News Articles


Silence sharpens their pain


killer said nothing

Last Updated: 2nd November 2009, 3:54am
BARRIE — There is no healing, as long as there is silence.
And the dark silence of Nicolas Bullock, who at the age of 16 stabbed his 14-year-old cousin 13 times in the depths of Lackie’s Bush, is chilling.
Justice Alfred Stong used those words when sentencing Nick, now 19, last month as an adult to life in prison. A jury found him guilty of the “cold, calculated,” killing of young Brayton Bullock March 9, 2006.
But to the very end, this “chilling” teen, who psychiatrists say shows the signs of a budding psychopath, manipulative, cunning and covert, has remained silent.
He sat there in the prisoner’s box each day throughout his trial, with no sign of emotion on his face. And just before sentencing, on his final chance to say something to the grieving family, he declined, silently, through his lawyer.
“His silence is killing us,” says the victim’s father, Colin Bullock.
He clings to a picture of his son in life, grinning.
Silly, happy son, wearing his life jacket as a pair of shorts as he frolics at the beach. It looks like he’s walking on water.
“We need to know why. We need to hear his voice. Something — anything — to explain why he took my boy … my little buddy.”
But there were no words of sadness for the little cousin he stabbed in the back, the head, the chest — with such force that his knife went through bone.
No explanation.
Not a peep.
Incredibly, by law, an accused person does not have to say a thing at his own trial. And despite the millions of dollars it costs the taxpayers to take a case to trial, the Crown is not given the right to question the accused person. His defence lawyer does not have to call a shred of evidence.
The onus is wholly on the Crown to prove its case beyond reasonable doubt.
The jury is left to wonder.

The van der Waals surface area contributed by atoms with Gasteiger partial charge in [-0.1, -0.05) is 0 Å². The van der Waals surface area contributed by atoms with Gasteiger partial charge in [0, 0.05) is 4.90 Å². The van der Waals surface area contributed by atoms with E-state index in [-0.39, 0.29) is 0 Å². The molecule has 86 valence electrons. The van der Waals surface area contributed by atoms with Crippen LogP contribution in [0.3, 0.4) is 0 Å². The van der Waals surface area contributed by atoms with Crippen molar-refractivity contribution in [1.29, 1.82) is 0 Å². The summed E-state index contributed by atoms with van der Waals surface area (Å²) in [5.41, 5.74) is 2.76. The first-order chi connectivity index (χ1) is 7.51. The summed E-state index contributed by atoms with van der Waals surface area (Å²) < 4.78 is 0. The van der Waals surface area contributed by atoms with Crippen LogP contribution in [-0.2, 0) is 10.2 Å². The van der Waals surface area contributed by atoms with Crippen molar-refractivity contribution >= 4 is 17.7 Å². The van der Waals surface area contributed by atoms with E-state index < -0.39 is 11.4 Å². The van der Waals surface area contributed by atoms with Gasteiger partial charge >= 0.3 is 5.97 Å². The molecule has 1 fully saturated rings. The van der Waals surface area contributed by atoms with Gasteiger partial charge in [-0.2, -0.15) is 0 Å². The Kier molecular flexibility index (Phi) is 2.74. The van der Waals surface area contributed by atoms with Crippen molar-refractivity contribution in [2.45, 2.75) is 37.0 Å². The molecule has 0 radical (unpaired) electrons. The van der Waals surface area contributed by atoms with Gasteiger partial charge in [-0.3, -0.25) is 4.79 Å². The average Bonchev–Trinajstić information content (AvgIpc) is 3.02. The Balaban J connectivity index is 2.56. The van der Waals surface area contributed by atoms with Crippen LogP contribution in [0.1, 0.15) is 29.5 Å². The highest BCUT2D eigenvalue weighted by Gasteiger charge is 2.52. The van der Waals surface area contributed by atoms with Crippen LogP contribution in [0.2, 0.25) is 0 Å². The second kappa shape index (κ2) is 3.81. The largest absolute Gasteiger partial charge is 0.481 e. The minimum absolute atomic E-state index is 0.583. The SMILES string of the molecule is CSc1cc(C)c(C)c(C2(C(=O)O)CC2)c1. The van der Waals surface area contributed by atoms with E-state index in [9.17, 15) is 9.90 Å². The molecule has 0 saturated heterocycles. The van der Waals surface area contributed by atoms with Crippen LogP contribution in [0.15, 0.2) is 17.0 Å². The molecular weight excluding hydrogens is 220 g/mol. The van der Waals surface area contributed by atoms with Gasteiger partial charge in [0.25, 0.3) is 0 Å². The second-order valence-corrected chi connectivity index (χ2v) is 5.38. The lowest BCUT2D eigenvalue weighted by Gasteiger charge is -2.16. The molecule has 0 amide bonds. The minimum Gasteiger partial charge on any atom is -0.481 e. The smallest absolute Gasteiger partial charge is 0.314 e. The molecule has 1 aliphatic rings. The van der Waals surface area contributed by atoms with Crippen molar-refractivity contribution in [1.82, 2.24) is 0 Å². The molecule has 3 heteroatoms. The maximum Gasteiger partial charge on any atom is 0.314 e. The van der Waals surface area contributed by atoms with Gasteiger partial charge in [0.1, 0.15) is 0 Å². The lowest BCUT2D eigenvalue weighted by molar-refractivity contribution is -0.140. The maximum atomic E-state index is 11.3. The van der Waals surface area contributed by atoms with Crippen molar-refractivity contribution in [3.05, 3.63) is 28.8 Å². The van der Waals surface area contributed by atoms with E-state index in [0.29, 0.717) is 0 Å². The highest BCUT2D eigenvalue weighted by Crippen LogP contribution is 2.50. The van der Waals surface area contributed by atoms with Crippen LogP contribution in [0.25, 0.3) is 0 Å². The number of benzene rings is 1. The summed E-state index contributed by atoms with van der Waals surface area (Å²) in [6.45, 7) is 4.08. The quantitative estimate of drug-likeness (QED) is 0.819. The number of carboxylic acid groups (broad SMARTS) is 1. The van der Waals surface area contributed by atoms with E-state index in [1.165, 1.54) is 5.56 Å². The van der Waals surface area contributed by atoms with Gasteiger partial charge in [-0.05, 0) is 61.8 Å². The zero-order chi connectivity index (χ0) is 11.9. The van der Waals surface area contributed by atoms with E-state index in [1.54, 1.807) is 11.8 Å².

“It’s dead wrong,” Colin says. “If he chooses a trial, he should be ordered to stand on the witness stand and speak up. That’s accountability. But instead, he gets to hide behind his lawyer who is paid with our taxes.”
From the beginning, the silence was agonizing, in many ways.
Initially, the family was not allowed to mention their own son’s name because Brayton and Nick have the same last name. That was to protect the killer’s identity under the Youth Criminal Justice Act.
“The day my son died is the day he lost his identity,” Colin says. “We all lost our identity.”
They had to hide from the media, the television cameras. The family feared putting something in the paper to announce their son’s funeral.
“We had to walk on eggshells, all to protect Nick. Everything was for Nick.”
About 1,000 people showed up at that funeral. Brayton was loved: Never in trouble, good in sports, good in school — a teacher’s dream student.
“He passed with a 94% average,” says his grandmother, Gail, who proudly shows off his Grade 9 report card.
He was a dreamer, liked to write poetry and loved reading of gallant knights who conquered evil fire-breathing dragons. Brayton was laid out in his coffin in a real knight’s outfit, complete with a sword.
“He was my knight in shining armour,” says his mom, Tammy. “Nobody was going to hurt him again.”
But she had to apologize to his friends about the gaping wound in her son’s head where the knife blade came down with such force that it went through his skull and into his brain.
Brayton will never graduate, but his killer, who refused to go to school and instead dabbled in drugs and alcohol, now gets to go to school, can take art classes, go swimming, play basketball, have pizza nights, while he’s in custody.
“Hmph,” says grandma, “sounds more like summer camp to me.”
The family flinched when they saw the photograph of Nick proudly standing beside his mother after getting his high school diploma recently at Sprucedale youth detention centre. On Nov. 25, he will be back in court when it will be decided where he should serve the rest of his time.
Generally, the rule is once a youth turns 20 (later this month) he must move from a youth facility to an adult penitentiary, but there are always exceptions to the rules.
Just as there is the exception to the rule of an adult sentence for first-degree murder that allows no chance to apply for parole for 25 years. When a youth is sentenced as an adult, he gets to apply for parole in 10 years from the time he was arrested. It means Nick could get out when he is 26 — enough time to get a university education.
“How does all of this stop him from killing again?” Colin asks. “It’s not accountability. It’s not a punishment. It’s a reward.”